2008 Audi RS 4

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2007 Audi RS 4

This 2007 review is representative of model years 2007 to 2008.
By Dan Jedlicka of MSN Autos
Rating: 8

Bottom Line:

One of the most fun-to-drive Audis ever offered in America.
Pros:
  • Exceptionally fast
  • Refined
  • Race-car feel
Cons:
  • Pricey
  • Fuel-thirsty
  • Tight rear seat

The rakish new Audi RS 4 sedan technically belongs to the automaker's top-selling A4 compact car line. But blazing performance and unique features separate it from regular A4 versions, which include sedans, station wagons and convertibles.

Audi says the all-wheel-drive RS 4 "highlights the engineering and technological expertise of Audi more than virtually any other car." This auto was developed by Audi's oddly named (at least to American ears) "quattro GmbH" high-performance division and closes the gap between a sports car and a sports sedan.

The RS 4 has nearly the immediate responsiveness of a production-based race car and, says Audi, "continues the tradition of quattro GmbH in bridging the gap between motorsport and everyday motoring."

Costly
Such a car always costs a lot, so it's no surprise that the RS 4 lists at $66,000, not including a $2,100 gas guzzler tax. Estimated fuel economy is only 14 mpg in the city and 21 on highways, and premium fuel is needed.

The RS 4 looks racy, with large front air inlets for engine cooling, flared wheel arches to accommodate huge tires on 19-inch wheels, flared side sills and a rear spoiler deftly integrated into the trunk lid and side panels.

My test RS 4 had sunglasses-shattering Imola yellow paint that really made it stand out. I was surprised to find that it wasn't an optional color.

Avoid Curbs
However, the front spoiler is ridiculously low for street driving and thus can easily be damaged. And ultrawide tires have almost no sidewall area—leaving the costly, attractive wheels with virtually no scuff protection if they accidentally nudge curbs.

Compared with a standard A4, the RS 4 sits 1.2 inches lower and has a wider track, increased by 1.5 inches up front and nearly 2 inches at the rear.

Impressive V8
Powering this rocket is a 420-horsepower V8. It revs to a race-style 8250 rpm. However, unlike most race engines, the 4.2-liter V8 has smooth, linear power delivery from low to high rpms.

The engine has a lofty 12.5:1 compression ratio—just like the fastest 1960s American muscle cars that are drawing such big bucks these days—and very efficient direct fuel injection.

No Automatic Transmission
No automatic transmission is available, not even one with steering-wheel paddle controls for lightning-fast shifts rarely needed during normal driving.

Rather, the engine works with a more traditional 6-speed manual gearbox with a short-throw floor shifter. The clutch has a long-throw but positive action—there's no need to fear stalling the engine because of a clutch that abruptly engages near the top of pedal travel.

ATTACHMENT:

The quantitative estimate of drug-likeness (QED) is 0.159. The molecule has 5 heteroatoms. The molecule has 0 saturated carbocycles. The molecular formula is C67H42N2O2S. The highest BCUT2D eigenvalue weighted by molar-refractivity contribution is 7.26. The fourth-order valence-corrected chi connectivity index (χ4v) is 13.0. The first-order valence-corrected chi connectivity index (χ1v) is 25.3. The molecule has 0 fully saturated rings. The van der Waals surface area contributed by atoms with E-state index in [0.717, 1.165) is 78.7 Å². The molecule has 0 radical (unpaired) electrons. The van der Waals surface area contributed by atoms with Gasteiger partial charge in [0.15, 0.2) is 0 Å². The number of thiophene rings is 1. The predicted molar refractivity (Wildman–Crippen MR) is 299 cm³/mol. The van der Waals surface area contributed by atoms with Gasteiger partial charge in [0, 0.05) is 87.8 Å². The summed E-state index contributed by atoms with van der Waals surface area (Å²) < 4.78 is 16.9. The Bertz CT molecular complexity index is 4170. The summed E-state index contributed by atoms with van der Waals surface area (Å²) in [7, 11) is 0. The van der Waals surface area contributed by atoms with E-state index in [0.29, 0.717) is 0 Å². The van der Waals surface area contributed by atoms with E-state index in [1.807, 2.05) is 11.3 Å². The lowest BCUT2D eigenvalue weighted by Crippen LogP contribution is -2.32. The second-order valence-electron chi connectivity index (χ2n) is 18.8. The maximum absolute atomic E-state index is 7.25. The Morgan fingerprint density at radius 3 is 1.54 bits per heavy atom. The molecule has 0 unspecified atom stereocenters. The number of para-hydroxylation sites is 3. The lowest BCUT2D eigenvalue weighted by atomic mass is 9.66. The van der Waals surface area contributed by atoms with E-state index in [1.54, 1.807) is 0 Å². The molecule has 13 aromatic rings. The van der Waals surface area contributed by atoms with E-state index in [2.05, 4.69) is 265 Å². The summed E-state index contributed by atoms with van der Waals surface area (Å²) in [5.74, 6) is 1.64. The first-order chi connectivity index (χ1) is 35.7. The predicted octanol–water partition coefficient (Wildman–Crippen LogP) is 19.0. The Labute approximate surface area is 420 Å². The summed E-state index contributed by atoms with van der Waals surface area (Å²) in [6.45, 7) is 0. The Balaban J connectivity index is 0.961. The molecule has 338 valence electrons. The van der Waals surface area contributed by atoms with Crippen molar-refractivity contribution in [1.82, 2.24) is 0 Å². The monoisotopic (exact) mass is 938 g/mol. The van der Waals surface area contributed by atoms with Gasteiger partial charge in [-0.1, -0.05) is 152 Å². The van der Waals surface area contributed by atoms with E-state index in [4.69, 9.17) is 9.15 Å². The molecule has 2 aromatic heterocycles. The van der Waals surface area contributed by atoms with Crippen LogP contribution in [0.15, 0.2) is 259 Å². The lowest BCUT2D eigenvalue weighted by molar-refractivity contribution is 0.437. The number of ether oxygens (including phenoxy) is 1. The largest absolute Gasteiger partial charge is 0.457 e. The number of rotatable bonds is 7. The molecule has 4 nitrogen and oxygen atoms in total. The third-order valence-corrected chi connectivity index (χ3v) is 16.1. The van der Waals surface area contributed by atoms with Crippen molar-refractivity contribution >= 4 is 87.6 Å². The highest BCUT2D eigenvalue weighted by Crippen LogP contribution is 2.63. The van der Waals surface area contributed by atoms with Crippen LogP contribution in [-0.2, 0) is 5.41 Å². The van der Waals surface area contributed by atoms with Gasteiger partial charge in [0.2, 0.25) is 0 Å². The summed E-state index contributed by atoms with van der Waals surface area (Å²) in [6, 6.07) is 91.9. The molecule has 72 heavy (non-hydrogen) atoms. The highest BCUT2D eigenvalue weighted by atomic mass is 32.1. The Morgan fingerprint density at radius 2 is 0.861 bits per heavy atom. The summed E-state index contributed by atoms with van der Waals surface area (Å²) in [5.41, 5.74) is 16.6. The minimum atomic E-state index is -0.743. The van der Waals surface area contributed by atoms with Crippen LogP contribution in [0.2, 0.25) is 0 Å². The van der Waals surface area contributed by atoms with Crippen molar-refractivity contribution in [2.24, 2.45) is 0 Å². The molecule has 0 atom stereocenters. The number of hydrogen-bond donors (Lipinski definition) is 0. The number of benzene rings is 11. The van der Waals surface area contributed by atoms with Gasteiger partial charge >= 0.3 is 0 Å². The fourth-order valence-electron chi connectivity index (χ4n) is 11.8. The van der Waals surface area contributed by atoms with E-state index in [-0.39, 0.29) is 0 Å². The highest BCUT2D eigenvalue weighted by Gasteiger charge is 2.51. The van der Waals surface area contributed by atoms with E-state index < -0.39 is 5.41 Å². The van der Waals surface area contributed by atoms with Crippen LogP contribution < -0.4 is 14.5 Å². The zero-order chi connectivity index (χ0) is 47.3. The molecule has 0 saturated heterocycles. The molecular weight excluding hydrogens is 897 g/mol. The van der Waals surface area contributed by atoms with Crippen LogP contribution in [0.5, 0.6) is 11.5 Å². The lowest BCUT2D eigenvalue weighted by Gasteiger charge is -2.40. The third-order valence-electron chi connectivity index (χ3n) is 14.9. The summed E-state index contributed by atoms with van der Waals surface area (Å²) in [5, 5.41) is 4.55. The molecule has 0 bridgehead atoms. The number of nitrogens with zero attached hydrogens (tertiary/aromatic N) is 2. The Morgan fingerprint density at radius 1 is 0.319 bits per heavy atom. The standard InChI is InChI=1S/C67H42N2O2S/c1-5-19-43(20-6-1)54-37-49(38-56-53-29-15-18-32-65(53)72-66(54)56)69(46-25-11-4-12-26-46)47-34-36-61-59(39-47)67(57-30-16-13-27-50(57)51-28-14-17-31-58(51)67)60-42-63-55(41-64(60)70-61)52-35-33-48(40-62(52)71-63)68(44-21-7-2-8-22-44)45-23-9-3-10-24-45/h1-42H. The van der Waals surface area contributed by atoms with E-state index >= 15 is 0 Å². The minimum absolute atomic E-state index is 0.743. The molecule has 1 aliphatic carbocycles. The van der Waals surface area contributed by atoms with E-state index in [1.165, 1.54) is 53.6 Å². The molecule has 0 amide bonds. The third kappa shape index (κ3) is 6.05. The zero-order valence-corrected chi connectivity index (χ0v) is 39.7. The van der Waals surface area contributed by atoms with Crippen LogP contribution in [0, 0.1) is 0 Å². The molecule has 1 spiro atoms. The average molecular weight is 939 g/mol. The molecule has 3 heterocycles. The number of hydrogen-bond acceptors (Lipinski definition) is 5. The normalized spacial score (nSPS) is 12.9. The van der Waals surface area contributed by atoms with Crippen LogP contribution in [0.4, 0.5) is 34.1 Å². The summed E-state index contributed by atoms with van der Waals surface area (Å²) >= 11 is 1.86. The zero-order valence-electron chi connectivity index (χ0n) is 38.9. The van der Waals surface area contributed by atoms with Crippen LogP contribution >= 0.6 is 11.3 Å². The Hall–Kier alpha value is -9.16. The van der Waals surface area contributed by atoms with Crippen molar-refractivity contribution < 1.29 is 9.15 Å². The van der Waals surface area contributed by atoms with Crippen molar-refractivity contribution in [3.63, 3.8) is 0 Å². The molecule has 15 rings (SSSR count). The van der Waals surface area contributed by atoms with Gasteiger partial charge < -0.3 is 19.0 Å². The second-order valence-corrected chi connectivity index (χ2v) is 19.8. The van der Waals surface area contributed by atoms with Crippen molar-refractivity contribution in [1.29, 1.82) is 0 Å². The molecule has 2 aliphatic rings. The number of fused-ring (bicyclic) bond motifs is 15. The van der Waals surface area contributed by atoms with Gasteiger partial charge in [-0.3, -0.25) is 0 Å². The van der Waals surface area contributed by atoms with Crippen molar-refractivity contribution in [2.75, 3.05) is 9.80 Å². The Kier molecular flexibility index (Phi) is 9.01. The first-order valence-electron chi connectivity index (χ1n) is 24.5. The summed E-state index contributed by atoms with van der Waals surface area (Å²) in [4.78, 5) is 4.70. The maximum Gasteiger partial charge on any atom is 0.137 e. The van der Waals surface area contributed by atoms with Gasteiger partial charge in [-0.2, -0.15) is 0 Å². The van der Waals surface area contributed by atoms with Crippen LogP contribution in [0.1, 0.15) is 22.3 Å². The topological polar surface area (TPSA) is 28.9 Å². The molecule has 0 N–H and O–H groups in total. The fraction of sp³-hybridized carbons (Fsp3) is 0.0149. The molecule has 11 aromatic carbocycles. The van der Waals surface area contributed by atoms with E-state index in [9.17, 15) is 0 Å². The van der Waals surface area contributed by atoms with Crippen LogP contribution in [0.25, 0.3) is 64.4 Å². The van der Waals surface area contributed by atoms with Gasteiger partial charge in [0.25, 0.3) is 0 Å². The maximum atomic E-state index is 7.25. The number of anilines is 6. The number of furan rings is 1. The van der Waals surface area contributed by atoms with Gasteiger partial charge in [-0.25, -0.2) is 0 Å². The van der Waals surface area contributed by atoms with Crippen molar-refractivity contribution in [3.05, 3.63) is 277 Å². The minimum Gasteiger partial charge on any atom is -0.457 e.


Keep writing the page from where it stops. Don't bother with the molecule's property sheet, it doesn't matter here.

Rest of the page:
Sizzling Acceleration
Audi says the RS 4 does 0-60 mph in 4.6 seconds, and one magazine found it hit 100 mph in just 10.7 seconds. That's right in line with a Porsche 911 Carrera 4S, which is a lighter two-seater. Top speed is electronically limited to 155 mph.

Pressing a "sport" button on the Audi's dashboard causes slightly quicker throttle response and a more aggressive exhaust sound. There's also a stopwatch with a lap timer function that Audi says is a "useful extra for those special track days so beloved of RS 4 drivers." (While new to America, the first RS 4 debuted in Europe in 1999.)

All-Wheel Drive
Some 58 percent of the RS 4's weight is up front, but it doesn't feel nose-heavy, It handles virtually like a well-balanced rear-wheel-drive auto, at least off the track. That's largely because of its advanced all-wheel-drive (quattro) system that supplies 60 percent of power to the rear wheels during regular driving.

The RS 4 also has a high-performance suspension and Audi's Dynamic Ride Control, which reduces body roll and pitch. And there's an electronic stability control system, which includes an electronic differential lock, traction control and powerful anti-lock brakes with electronic brake force distribution for consistently sure stops.

Steering is precise and stopping distances are impressively short, with good brake pedal feel. Although firm, the ride is supple, although it occasionally became a bit jumpy on uneven Chicago area freeway surfaces.

The RS 4 has lots of weight-saving aluminum but still tips the scales at a hefty 3,957 pounds. Put that weight with the high horsepower and sizzling performance and you can see why this Audi will never win fuel economy runs.

Very Refined
The RS 4 wouldn't be much fun during normal driving if it were loud, temperamental and uncomfortable. But it's quiet, refined and loaded with comfort, convenience and safety features—one reason it's so heavy.

This Audi is so well-equipped that the only major option is a $4,700 Premium Package. It contains items including a navigation system, glove box CD changer, SIRIUS or XM Satellite Radio, Bose premium sound system and heated rear seats. Front-seat side airbags are standard, while rear side bags cost $350.

The quiet, upscale interior is filled with leather, aluminum and carbon fiber. The front bucket seats are supportive and gauges can be easily read. Major controls are easy to use.

Tight Rear Seat
But the back-seat area is tight, and a stiff rear center seat area is best occupied by a pull-down armrest.

The trunk is large, with a low, wide opening and a lid that moves well up and out of the way on hydraulic struts. Rear seatbacks flip forward and sit nearly flat to enlarge the cargo area.

The RS 4 is exclusive, and will outperform most cars while used for commutes or weekend chores and sports. Considering that, maybe it's not so costly, after all.

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BB06 - 8/30/2014 11:42:37 PM